Queen Lizzie the crocodile
Hunted to near extinction, crocodiles are now slowly recovering in north Queensland. Human advocates are trying to help people understand these amazing animals and avoid conflict by helping us all become crocodile wise in croc country. We were lucky enough to see crocodiles on the Daintree River. Admittedly we also saw a fair few loggodiles…
We met Dave of Solar Whisper (www.solarwhisper.com), who helped us understand more about these incredible animals. The queen crocodile of that stretch of the river was Lizzie and sadly we heard she had died shortly after we left. For once it seems humans were not to blame, but a new male trying to take over the territory. She was apparently a devoted mother so this painting celebrates her life and the eggs she laid and hatched. This painting is done to celebrate her life and off spring, using the wonderful ink resist technique. The painting is then mounted onto a birch wood panel and waxed to give it a gorgeous deep sheen.
Reaching lengths of more than 23 feet (6.5 m) and weights of over 2,200 pounds (~1,000 kilos), the saltwater crocodile is the largest reptile on the planet and is a formidable predator throughout its range. Saltwater crocodiles of this size are capable of eating just about any animal that strays too close and are particularly adept at drowning terrestrial creatures like birds and mammals.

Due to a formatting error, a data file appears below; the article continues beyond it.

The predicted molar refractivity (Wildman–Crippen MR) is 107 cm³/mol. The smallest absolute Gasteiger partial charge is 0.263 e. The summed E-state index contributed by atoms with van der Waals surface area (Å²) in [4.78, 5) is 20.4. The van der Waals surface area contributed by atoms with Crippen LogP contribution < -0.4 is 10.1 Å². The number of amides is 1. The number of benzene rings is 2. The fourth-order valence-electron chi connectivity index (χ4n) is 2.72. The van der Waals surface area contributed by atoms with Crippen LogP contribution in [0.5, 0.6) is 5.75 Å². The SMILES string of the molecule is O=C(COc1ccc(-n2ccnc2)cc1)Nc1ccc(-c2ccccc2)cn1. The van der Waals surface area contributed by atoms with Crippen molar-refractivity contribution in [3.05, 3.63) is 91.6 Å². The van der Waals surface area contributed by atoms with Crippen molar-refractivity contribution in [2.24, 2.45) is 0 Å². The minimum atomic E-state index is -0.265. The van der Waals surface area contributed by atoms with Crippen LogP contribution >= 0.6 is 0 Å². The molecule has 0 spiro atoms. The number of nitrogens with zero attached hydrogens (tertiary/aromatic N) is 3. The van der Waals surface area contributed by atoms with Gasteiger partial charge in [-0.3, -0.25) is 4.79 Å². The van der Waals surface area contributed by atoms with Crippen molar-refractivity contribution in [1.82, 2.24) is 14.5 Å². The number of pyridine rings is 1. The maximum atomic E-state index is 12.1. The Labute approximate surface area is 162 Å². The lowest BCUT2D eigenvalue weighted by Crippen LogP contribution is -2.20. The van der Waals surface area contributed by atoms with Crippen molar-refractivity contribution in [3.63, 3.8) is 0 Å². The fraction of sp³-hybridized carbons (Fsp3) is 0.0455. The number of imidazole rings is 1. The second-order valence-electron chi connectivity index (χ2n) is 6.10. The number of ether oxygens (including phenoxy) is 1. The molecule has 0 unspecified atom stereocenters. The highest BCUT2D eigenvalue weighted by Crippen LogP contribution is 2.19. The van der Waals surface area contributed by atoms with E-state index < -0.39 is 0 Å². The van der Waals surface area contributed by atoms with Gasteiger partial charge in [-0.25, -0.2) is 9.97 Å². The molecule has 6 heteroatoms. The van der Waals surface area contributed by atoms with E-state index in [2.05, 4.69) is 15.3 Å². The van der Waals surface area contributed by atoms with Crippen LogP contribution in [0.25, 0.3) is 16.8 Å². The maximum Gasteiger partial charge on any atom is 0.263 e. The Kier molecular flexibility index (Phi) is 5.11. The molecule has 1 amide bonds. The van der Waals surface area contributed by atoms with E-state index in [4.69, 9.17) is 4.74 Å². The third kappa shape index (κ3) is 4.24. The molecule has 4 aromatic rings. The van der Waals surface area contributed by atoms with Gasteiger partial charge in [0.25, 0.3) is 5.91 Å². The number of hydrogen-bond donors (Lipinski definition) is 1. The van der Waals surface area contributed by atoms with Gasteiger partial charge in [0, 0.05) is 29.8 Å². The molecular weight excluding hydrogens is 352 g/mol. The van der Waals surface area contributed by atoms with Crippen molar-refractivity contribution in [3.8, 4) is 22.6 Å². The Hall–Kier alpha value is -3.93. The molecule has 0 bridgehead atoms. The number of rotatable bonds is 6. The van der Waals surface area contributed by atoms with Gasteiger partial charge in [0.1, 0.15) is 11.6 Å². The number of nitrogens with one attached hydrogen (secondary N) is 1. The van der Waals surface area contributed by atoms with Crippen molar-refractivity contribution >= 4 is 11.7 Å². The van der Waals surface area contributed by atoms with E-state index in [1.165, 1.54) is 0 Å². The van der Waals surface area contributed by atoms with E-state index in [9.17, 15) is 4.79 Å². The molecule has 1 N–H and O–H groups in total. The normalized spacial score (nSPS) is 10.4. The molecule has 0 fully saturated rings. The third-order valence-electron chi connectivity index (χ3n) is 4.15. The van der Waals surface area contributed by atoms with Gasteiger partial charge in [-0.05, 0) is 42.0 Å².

Though crocodiles and their relatives have a negative reputation among people, most species are relatively harmless and would rather avoid people rather than confront them. Conflict arises through humans encroaching into their territory.
1. Saltwater crocodiles are the largest crocodile species in the world, and the largest living reptile in the world.
2. Male saltwater crocodiles have been recorded at lengths of 23 feet (7 m) and weights of 2,205 pounds (1,000 kg). Females are much smaller, growing to be about 10 feet (3 m) long and weighing 330 pounds (150 kg).
3. Adult saltwater crocodiles have 66 teeth on average and the greatest bite pressure of any animal in the world.
4. Saltwater crocodiles are most commonly found in coastal waters or rivers where they can swim between freshwater and brackish water.
5. Saltwater crocodiles can live more than 70 years.
6. Saltwater crocodiles are opportunistic feeders that prey on a variety of species, from crabs and fish to birds, turtles, pigs, buffalo and even humans.1
7. Saltwater crocodiles communicate using several sounds, including barking, hissing, growling and chirps.2